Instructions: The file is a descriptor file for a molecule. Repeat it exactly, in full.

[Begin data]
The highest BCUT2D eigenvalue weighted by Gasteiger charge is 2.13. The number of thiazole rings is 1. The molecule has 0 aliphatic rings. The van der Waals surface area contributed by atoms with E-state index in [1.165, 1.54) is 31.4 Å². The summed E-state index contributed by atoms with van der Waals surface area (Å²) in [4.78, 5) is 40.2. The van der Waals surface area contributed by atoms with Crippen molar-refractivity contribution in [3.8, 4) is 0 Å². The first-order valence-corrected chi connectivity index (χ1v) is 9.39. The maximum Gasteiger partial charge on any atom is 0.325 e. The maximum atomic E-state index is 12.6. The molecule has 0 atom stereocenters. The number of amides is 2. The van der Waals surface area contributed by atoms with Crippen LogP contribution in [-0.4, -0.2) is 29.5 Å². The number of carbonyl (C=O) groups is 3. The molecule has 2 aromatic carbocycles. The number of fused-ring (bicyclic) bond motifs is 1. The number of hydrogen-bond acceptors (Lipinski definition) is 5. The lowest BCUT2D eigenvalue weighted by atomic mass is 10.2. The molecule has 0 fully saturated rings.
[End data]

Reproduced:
The highest BCUT2D eigenvalue weighted by Gasteiger charge is 2.13. The number of thiazole rings is 1. The molecule has 0 aliphatic rings. The van der Waals surface area contributed by atoms with E-state index in [1.165, 1.54) is 31.4 Å². The summed E-state index contributed by atoms with van der Waals surface area (Å²) in [4.78, 5) is 40.2. The van der Waals surface area contributed by atoms with Crippen molar-refractivity contribution in [3.8, 4) is 0 Å². The first-order valence-corrected chi connectivity index (χ1v) is 9.39. The maximum Gasteiger partial charge on any atom is 0.325 e. The maximum atomic E-state index is 12.6. The molecule has 0 atom stereocenters. The number of amides is 2. The van der Waals surface area contributed by atoms with Crippen LogP contribution in [-0.4, -0.2) is 29.5 Å². The number of carbonyl (C=O) groups is 3. The molecule has 2 aromatic carbocycles. The number of fused-ring (bicyclic) bond motifs is 1. The number of hydrogen-bond acceptors (Lipinski definition) is 5. The lowest BCUT2D eigenvalue weighted by atomic mass is 10.2. The molecule has 0 fully saturated rings.